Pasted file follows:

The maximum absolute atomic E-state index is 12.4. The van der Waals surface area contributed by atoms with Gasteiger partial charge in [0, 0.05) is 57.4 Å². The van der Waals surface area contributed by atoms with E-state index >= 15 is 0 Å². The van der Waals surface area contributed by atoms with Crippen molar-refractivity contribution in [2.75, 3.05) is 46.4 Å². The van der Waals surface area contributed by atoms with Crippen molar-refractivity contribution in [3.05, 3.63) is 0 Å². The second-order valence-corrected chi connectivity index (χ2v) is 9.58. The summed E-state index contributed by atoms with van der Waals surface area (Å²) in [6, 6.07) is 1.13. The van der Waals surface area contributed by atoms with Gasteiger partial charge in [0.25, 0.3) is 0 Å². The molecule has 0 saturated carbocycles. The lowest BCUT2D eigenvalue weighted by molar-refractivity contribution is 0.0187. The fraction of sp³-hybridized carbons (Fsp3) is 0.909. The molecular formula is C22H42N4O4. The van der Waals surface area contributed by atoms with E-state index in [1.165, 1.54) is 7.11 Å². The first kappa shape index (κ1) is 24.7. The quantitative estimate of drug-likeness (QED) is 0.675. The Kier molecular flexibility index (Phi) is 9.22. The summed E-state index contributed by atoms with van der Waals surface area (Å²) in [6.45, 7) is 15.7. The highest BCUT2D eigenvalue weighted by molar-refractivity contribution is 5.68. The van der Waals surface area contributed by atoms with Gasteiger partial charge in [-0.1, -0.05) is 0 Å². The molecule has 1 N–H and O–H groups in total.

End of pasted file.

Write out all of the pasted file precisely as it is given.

The maximum absolute atomic E-state index is 12.4. The van der Waals surface area contributed by atoms with Gasteiger partial charge in [0, 0.05) is 57.4 Å². The van der Waals surface area contributed by atoms with E-state index >= 15 is 0 Å². The van der Waals surface area contributed by atoms with Crippen molar-refractivity contribution in [2.75, 3.05) is 46.4 Å². The van der Waals surface area contributed by atoms with Crippen molar-refractivity contribution in [3.05, 3.63) is 0 Å². The second-order valence-corrected chi connectivity index (χ2v) is 9.58. The summed E-state index contributed by atoms with van der Waals surface area (Å²) in [6, 6.07) is 1.13. The van der Waals surface area contributed by atoms with Gasteiger partial charge in [0.25, 0.3) is 0 Å². The molecule has 0 saturated carbocycles. The lowest BCUT2D eigenvalue weighted by molar-refractivity contribution is 0.0187. The fraction of sp³-hybridized carbons (Fsp3) is 0.909. The molecular formula is C22H42N4O4. The van der Waals surface area contributed by atoms with E-state index in [1.165, 1.54) is 7.11 Å². The first kappa shape index (κ1) is 24.7. The quantitative estimate of drug-likeness (QED) is 0.675. The Kier molecular flexibility index (Phi) is 9.22. The summed E-state index contributed by atoms with van der Waals surface area (Å²) in [6.45, 7) is 15.7. The highest BCUT2D eigenvalue weighted by molar-refractivity contribution is 5.68. The van der Waals surface area contributed by atoms with Gasteiger partial charge in [-0.1, -0.05) is 0 Å². The molecule has 1 N–H and O–H groups in total.